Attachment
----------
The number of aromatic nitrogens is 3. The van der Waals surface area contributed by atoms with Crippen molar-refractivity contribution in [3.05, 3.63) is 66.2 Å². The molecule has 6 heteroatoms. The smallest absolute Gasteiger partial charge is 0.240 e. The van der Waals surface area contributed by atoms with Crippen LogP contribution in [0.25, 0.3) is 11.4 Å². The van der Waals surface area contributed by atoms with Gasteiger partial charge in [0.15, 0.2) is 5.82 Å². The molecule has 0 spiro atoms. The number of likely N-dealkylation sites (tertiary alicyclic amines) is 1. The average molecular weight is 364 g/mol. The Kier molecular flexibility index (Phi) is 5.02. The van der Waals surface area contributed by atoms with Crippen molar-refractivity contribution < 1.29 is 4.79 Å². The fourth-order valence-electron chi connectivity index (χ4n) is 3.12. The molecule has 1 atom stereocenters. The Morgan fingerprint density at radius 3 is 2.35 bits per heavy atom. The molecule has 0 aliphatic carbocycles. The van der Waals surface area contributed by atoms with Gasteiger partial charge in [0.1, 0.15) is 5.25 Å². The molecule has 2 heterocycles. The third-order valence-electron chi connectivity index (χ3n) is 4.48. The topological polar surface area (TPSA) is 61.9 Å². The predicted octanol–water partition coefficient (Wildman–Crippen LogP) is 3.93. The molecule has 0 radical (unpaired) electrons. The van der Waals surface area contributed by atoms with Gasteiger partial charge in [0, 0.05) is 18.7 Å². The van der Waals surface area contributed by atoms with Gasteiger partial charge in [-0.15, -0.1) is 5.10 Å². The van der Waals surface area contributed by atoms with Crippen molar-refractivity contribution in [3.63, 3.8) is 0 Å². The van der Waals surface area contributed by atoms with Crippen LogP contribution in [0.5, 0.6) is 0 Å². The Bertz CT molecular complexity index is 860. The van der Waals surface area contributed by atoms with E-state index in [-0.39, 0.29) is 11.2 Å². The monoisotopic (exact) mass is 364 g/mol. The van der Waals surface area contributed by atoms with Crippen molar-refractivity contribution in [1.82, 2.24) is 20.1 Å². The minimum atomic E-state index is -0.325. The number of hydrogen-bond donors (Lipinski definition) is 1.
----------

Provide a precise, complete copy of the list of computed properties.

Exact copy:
The number of aromatic nitrogens is 3. The van der Waals surface area contributed by atoms with Crippen molar-refractivity contribution in [3.05, 3.63) is 66.2 Å². The molecule has 6 heteroatoms. The smallest absolute Gasteiger partial charge is 0.240 e. The van der Waals surface area contributed by atoms with Crippen LogP contribution in [0.25, 0.3) is 11.4 Å². The van der Waals surface area contributed by atoms with Gasteiger partial charge in [0.15, 0.2) is 5.82 Å². The molecule has 0 spiro atoms. The number of likely N-dealkylation sites (tertiary alicyclic amines) is 1. The average molecular weight is 364 g/mol. The Kier molecular flexibility index (Phi) is 5.02. The van der Waals surface area contributed by atoms with Crippen molar-refractivity contribution < 1.29 is 4.79 Å². The fourth-order valence-electron chi connectivity index (χ4n) is 3.12. The molecule has 1 atom stereocenters. The Morgan fingerprint density at radius 3 is 2.35 bits per heavy atom. The molecule has 0 aliphatic carbocycles. The van der Waals surface area contributed by atoms with Gasteiger partial charge in [0.1, 0.15) is 5.25 Å². The molecule has 2 heterocycles. The third-order valence-electron chi connectivity index (χ3n) is 4.48. The topological polar surface area (TPSA) is 61.9 Å². The predicted octanol–water partition coefficient (Wildman–Crippen LogP) is 3.93. The molecule has 0 radical (unpaired) electrons. The van der Waals surface area contributed by atoms with Gasteiger partial charge in [0, 0.05) is 18.7 Å². The van der Waals surface area contributed by atoms with Gasteiger partial charge in [-0.15, -0.1) is 5.10 Å². The van der Waals surface area contributed by atoms with Crippen molar-refractivity contribution in [3.63, 3.8) is 0 Å². The van der Waals surface area contributed by atoms with Crippen LogP contribution in [0.5, 0.6) is 0 Å². The Bertz CT molecular complexity index is 860. The van der Waals surface area contributed by atoms with E-state index in [-0.39, 0.29) is 11.2 Å². The monoisotopic (exact) mass is 364 g/mol. The van der Waals surface area contributed by atoms with Crippen molar-refractivity contribution in [1.82, 2.24) is 20.1 Å². The minimum atomic E-state index is -0.325. The number of hydrogen-bond donors (Lipinski definition) is 1.